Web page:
What Kind of Courage Does It Take to Be a Whistle Blower?

The U.S. federal government instituted a program, known as the “Tuskegee Experiment,” to study the effects of not treating African-Americans who had an illness called syphilis. This is a serious illness which worsens without treatment.

People conducting the program failed to tell the patients that they had the disease. They also failed to tell the patients that the program was purposefully withholding treatment so scientists could study how treatment versus non-treatment impacted the disease in human beings.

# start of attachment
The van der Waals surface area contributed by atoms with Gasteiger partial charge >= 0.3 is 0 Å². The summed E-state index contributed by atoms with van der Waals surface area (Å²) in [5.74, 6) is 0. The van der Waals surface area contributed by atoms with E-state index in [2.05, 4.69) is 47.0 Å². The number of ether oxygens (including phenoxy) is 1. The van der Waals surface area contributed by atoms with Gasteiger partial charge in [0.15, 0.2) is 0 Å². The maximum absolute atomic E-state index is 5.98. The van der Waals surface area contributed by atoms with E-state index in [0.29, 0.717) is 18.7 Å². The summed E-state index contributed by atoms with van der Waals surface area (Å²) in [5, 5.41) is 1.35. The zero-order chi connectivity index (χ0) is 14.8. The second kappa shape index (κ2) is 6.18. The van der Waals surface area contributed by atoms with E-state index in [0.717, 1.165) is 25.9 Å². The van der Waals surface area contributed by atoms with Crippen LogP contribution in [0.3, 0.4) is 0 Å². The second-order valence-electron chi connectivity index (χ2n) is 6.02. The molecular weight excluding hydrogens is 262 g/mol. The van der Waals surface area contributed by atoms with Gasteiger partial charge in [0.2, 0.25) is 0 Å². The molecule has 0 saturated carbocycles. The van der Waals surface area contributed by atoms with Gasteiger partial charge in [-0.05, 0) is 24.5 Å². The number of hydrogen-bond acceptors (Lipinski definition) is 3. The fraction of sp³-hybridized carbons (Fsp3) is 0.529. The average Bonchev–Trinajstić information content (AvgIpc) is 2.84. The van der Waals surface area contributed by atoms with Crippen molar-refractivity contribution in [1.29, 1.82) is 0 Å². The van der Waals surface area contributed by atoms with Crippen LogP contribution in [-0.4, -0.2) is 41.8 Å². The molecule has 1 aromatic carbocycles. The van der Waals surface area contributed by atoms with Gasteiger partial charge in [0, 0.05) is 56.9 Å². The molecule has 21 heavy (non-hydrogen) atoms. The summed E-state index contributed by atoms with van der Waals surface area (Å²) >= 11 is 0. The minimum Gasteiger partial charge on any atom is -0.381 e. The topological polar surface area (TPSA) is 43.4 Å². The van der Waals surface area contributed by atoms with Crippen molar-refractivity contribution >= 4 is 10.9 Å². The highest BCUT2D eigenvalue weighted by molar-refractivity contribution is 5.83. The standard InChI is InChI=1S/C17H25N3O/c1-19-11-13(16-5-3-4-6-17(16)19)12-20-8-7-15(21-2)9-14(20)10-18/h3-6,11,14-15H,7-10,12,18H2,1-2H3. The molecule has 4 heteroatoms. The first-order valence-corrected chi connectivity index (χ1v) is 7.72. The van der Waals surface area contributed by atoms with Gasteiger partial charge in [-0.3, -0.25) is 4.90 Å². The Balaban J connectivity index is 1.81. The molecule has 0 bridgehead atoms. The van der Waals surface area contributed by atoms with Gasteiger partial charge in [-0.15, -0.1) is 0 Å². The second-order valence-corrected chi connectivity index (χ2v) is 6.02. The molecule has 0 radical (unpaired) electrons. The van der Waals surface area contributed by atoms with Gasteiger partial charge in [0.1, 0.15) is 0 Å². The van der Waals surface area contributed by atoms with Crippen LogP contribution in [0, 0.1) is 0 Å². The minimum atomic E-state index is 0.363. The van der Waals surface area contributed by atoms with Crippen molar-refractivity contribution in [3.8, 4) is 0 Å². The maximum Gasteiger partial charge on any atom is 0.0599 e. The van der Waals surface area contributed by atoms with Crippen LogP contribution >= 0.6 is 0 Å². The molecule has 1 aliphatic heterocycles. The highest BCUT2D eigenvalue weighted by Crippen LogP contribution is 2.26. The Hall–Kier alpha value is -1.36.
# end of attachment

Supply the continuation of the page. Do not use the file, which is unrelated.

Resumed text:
It took forty years before someone revealed the truth of the government’s actions in the “Tuskegee Experiment.”  

What kind of courage would it take to “blow the whistle” on such an “experiment?”

Does it - or should it - make a difference when a potential whistle blower has uncovered what the government is up to in such an “experiment?” Why, or why not?

Do governments, which are entrusted with the public safety and well-being, have a heightened responsibility not to mistreat people by beginning and continuing such “experiments?” Why, or why not?

Do private companies, which produce goods and services, also have a responsibility not to conduct “experiments” which harm anyone? Would it be easier, or not easier, to “blow the whistle” on a private company? Explain your answer.

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